Steve Ballmer, Clippers Throw Shade at Lakers, Staples Center at Dome Groundbreaking

The Los Angeles Clippers won't be able to move to their new home for at least three years but they've already started burning bridges.

The Clippers and owner Steve Ballmer threw shade at Staples Center and the rival Lakers and their fans while breaking ground on the Intuit Dome, their future state-of-the-art arena in Inglewood, California on Friday.

Staples Center has hosted Clippers and Lakers games, as well as the NHL's Los Angeles Kings, since it opened in 1999, yet the Clippers felt they have been treated like second-class citizens in Los Angeles since moving north from San Diego in 1984. Ballmer, who purchased the team after the NBA banned previous owner Donald Sterling for life in 2014, is hoping to change that image and will spend a reported $1.8 billion on the new arena.

The Intuit Dome is not expected to be completed until 2024, which is also when the Clippers' lease expires at Staples Center. But the Clippers took a jab at the building, which was funded and managed mainly by the Kings' ownership group AEG, in a video unveiling the dome Friday.

Home is LA. Home is the @IntuitDome.

— LA Clippers (@LAClippers) September 17, 2021

"This is no hockey arena," said Clippers forward Paul George while narrating. "It's where basketball is played and watched on five different courts."

Ironically, the Clippers will aim to craft their new identity in the same city the Lakers built their enduring legacy. The Lakers called the Forum in Inglewood home for 32 years and reached the NBA Finals 11 times and won six championships while playing there. The team's perennial dominance, and arena's penchant for hosting celebrities, turned the Lakers into LA's favorite team and one of the sports world's most enduring brands.

Steve Ballmer
Los Angeles Clippers owner Steve Ballmer took aim at the rival Lakers on Friday. Here, he roots on the Clippers against the Phoenix Suns in Game 4 of the Western Conference Finals. Ronald Martinez/Getty Images

But the Clippers have recently chipped away at the Lakers' dynasty, mostly by becoming one of the NBA's most consistent teams since Ballmer spent a record $2 billion to buy the team seven years ago. After posting just five winning seasons between 1984-2014, the Clippers have made the playoffs in six of the past seven seasons and finished over .500 each year. They are coming off their deepest playoff run, reaching the Western Conference Finals in 2021.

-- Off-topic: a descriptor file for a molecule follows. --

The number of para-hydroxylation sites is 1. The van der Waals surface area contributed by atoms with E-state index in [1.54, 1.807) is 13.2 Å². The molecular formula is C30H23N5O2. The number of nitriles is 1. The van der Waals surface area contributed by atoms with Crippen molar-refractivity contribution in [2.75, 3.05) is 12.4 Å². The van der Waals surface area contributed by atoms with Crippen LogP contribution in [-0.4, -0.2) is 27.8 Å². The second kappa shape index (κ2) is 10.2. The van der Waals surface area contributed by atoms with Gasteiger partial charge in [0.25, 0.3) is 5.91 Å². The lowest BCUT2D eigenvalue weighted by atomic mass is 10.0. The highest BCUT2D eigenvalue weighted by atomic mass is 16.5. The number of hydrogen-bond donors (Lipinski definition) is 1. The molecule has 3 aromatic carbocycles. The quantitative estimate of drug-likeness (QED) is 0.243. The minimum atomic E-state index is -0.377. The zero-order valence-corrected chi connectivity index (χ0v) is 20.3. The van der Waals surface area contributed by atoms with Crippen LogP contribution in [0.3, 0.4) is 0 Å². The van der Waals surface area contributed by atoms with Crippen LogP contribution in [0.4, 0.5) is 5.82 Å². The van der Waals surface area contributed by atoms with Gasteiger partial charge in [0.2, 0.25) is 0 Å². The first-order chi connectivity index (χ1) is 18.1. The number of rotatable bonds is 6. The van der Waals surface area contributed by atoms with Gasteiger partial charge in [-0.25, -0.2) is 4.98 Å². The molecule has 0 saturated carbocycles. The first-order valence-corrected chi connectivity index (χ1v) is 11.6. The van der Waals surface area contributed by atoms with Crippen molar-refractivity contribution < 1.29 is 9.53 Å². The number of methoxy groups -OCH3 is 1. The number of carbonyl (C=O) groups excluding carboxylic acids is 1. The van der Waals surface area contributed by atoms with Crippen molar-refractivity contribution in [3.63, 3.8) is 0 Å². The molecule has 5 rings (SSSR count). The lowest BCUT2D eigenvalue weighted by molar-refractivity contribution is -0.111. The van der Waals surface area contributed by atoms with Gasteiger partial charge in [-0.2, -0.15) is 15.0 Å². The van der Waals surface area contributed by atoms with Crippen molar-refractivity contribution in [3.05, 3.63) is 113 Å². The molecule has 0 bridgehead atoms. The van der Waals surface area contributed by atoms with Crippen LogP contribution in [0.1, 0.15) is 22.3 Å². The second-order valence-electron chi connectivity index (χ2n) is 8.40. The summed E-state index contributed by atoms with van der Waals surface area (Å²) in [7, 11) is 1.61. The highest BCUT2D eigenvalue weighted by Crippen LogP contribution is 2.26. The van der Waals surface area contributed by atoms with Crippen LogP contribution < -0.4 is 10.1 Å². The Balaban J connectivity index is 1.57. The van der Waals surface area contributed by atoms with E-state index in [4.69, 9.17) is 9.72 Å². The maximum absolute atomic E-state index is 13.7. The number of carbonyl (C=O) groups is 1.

Ballmer spoke of the Clippers' prospects and raised eyebrows by taking direct aim at the Lakers, and especially their fans.

"We're building our own identity," Ballmer told ESPN, "and if the other guys feel a little threatened — the other guys' fans, I mean — that's OK. It means we're doing good."

Ballmer, whose net worth is roughly $100 billion, has put more than $5 billion of his own money into the Clippers — including the cost of the team, the cost of the new arena plus the $400 million in cash he paid for the still-standing Forum to remove legal challenges that the arena's previous owner Madison Square Garden had made blocking the dome. He's confident in his team's ascent, and emergence from the Lakers' shadow, and believes the new arena will expedite both.

"We're good now, and we're going to be good year in and year out," Ballmer said. "We're going to build our own building, more of our own identity, and I think some of the fans on the other side ... [will say] 'What, you dare to question our supremacy?' No, we do."

George and Clippers star forward Kawhi Leonard attended the groundbreaking, which included dancers and a drumline. They appeared unmoved by the entertainment, according a viral video posted by Los Angeles-based radio host Arash Markazi.


— Arash Markazi (@ArashMarkazi) September 17, 2021